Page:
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The history of what would one day become Wu-Block dates back to a song by Fat Joe called “John Blaze”, which featured both Raekwon and Jadakiss, among other rappers. This would be the first time that someone from the Clan appeared on a track with someone from the post-Bad Boy crew, The Lox, despite accusations of biting on “Shark N***as” from the purple tape. The infamous skit found Rae and Ghost accusing Biggie of “biting Nas shit”, in regards to the similarities of the Ready To Die and Illmatic album covers. But with that past them, “John Blaze” would be the start of a beautiful relationship between the Wu and The Lox crews; one that would find many collaborations throughout rap history, such as Ghostface’s “Run” with Jadakiss, or Raekwon’s “Broken Safety” with J and Styles P, to name a few.

But we never thought the two crews would blend so well together that a full-fledged “Wu-Block” album would come together. (Side note: we can’t help but wonder why they didn’t roll with “Wu-Lox”, since the Yonkers trio originally went by “Warlox” back in the day). We began to see sprinkles of collaborative tracks on blogs like this one back in 2010, while 2011 and 2012 saw a series of even more Wu-Block tracks, many with hard-to-clear samples from the likes of Batman and Barry White. The prospect of an actual Wu-Block album happening seemed far-fetched, because 1) super-groups can never seem to get off the ground and 2) we’re still waiting on that Doomstarks joint. But here we are, and amazingly, the Wu-Block album is here, and it’s not half bad.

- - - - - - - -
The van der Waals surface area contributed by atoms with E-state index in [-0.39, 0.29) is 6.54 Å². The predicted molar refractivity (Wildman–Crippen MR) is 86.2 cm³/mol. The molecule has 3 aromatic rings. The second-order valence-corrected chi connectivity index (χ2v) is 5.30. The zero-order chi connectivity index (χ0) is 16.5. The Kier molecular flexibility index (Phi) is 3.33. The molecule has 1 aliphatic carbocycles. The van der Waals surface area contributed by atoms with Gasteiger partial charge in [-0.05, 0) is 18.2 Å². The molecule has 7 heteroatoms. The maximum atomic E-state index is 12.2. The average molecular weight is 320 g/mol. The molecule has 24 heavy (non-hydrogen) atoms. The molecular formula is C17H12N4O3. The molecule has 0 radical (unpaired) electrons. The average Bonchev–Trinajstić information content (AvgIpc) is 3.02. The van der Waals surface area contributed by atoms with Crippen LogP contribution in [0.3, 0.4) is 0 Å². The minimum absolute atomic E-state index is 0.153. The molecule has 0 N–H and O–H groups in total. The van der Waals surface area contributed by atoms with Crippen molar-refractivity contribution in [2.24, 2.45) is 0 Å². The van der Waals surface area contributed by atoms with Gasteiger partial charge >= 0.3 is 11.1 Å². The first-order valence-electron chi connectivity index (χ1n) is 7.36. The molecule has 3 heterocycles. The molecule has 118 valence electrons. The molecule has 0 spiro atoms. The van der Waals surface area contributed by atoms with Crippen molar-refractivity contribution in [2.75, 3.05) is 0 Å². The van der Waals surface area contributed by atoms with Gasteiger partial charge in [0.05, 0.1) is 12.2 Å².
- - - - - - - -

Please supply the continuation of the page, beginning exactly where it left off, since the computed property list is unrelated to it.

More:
Naturally, the bar is set pretty high for this project, namely because of the sheer number of classic records in the Wu-Tang catalog. But let’s face it, people don’t check for The Lox like they do The Wu, so it goes without saying that some fans may be looking at this record with a stiff upper lip. It’s almost the kind of record that on paper you don’t want to like, but multiple listens reveal that ultimately it is a work of quality.

While it lacks the big-name production of past collaborators like RZA or DJ Premier, the album carries a soulful vibe throughout. The opening track, “Crack Spot Stories”, sets the tone perfectly, while songs like the extended weapon-metaphor “Guns For Life” and the brooding “Cocaine Central” carry it out. The finest track of the set is easily the Termanology produced “Drivin’ Round”, which mellows out with airy vocals from Ms. Badu, and guest verses from Masta Killa and GZA. “Different Time Zones” featuring Inspectah Deck also impresses.

Despite a few overbearing thug anthems (“Take Notice”, “Stick Em”), The Lox style of production also works well in certain parts, at times blurring the line at who the production is better suited for. Tracks like “Pull The Cars Out” and “All In Together” are abrasive and off kilter, but fit the styles of all five core emcees perfectly. The friendly competition between the crews yields great results lyrically as well, such as on “Comin’ For Your Head”, where Styles P steals the show: “Ralph Ellison, invisible man, vanishing / Come back like Arizona Ron, speaking Spanish / And you’re panicking, oughta stay still like a mannequin / Dark side like Darth, yeah, young Anakin / Skywalker, fly talker, rhyme even better though / Salute them niggas that died, those with a federal / Charge yo, Incarcerated Scarface, ya’ll flow / Polo overalls, short set, son of Mars, though / Probably in the crib, getting high, watching Fargo / A lady cop and some hit men / I quarterback the coke like Big Ben / To a bunch of a dirty niggas like Pig Pen / No Charlie Brown, though, pump in the pound, though / Coming for your head, I run your ass out of town, yo / This is Sheek Louch, Ghostface Killah / And the other Ghost, you can fuck around and get your mother poked.” Yet Raekwon counters easily with a burgundy-blood spilling verse of his own.